If there’s one thing that can absolutely be said about Ichinose Kotomi, it’s that she has amazing feet. Her feet (as well as her knees) are plastered all over the arc, even in the parts where she is a little kid. Damn, those lolicons at Kyoto Animation know how to get my jeans tight. (protip: I never wear jeans.)
Kotomi’s 5-episode arc was lacking in the two major elements that made Fuuko’s 7-episode arc flow so well. The first is a careful balance of plot and comedy, and the second is a clear goal. In Fuuko’s arc, we knew that everything was leading up to the epic starfish-gasm wedding, which made it tense as things got down to the wire and you’re wondering what could happen next.
Kotomi’s arc had no sense of urgency as well as some hideously played-out jokes. Her shitty violin playing stopped being funny for me semi-instantly and then most of the second episode was dedicated to the joke. But more importantly, the arc wasn’t really about anything. At first, it was Tomoya and his gang trying to normalize Kotomi and help her make new friends. Once her tragic backstory appears, it becomes about trying to cheer up, and when they cheer her up, the arc is then over and she apparently flies to America. It’s not that Tomoya’s efforts weren’t effective, since they gave her the confidence to do something like that, but it seemed like a bunch of arbitrary steps towards the even-more-arbitrary arrival of the gift from her parents that made her able to find happiness again.
It just didn’t feel like anything that had happened was totally necessary or the only path that lead here. Since the story didn’t really need any dramatic pacing, and the jokes were unnecessarily drawn out and beaten-in, it seemed like a whole episode or two could hace been shaved off of this arc.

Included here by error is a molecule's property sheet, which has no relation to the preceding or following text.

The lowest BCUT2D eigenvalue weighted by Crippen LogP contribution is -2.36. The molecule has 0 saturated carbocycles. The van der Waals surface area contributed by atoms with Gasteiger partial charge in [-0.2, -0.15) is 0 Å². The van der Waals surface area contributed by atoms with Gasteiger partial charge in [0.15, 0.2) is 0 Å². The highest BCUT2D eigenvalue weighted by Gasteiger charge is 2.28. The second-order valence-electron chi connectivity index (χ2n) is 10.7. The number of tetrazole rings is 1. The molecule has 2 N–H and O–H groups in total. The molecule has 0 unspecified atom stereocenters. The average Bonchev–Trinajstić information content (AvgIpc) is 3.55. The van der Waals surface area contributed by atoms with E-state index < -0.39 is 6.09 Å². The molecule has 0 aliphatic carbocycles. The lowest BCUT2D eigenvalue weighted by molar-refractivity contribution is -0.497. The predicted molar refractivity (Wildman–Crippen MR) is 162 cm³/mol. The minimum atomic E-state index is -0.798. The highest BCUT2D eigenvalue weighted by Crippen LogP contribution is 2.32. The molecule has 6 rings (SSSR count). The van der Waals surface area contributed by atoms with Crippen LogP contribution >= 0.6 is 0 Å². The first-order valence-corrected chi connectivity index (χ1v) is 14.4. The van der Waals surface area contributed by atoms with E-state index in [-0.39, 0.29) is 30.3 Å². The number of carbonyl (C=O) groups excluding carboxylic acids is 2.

That’s not to say it was all bad. Kotomi’s trying to learn to be a tsukkomi was pretty funy, Nagisa’s parents got in their little usual moments of hilarity, and then there was the moment of epic win. Fuuko, clad in birthday hat, comes out of fucking nowhere to try and win a giant teddy bear from a crane game for the characters, who are all very confused. She uses their last bit of change, but gets distracted and captures the starfish instead. She apoligizes and says she’ll come back to help them some other time before running off. Pure brilliance. She also got an absurdly well-animated eyecatch in one of the episodes.
Which brings me to my last and maybe most importantt issue, Kotomi herself. I didn’t find her interesting in any way. She falls into the socially ignorant character type who has to learn about living life, sort of like Tamaki from Bamboo Blade (one of my favorite anime characters). However, she just didn’t have any interesting qualities. There was no introspective element to her character, and her backstory and development were so incredibly average that I felt like I was having deja vu throughout her arc.
It also doesn’t help that she’s voiced by Mamiko Noto. Now, I don’t dislike Noto. I think she’s a great actress — in the right roles. Noto pretty much always plays a shy and reserved girl with a very light, breaky voice, but the difference is whether it’s a serious role where her voice gives the character a necessary rounding of their personality, or a moe role where her voice is just supposed to make the character sound cute. I loved her as Rimone in Simoun and Shimako in Maria-sama ga Miteru, but I disliked her as Ana Coppola in Ichigo Mashimaro and absolutely hated her as Haruka in Nogizaka Haruka no Himtsu.
Her Kotomi performance tries to be a litle bit of both styles and just comes out awkward. When I hear her deliver powerful or emotional lines or speak in a fairly normal voice, I wonder why she couldn’t have sounded like that instead of the completely unrealistic voice she usually used.
All in all, I didn’t dislike the Kotomi arc. I liked Tomoya’s gardening part, the backstory scenes were nice, and the whole message at the end involving the suitcase was pretty interesting and cool. However, the pacing and less-than-interesting character kept me at bay from any emotional involvement or real interest in the arc. Overall, not impressive.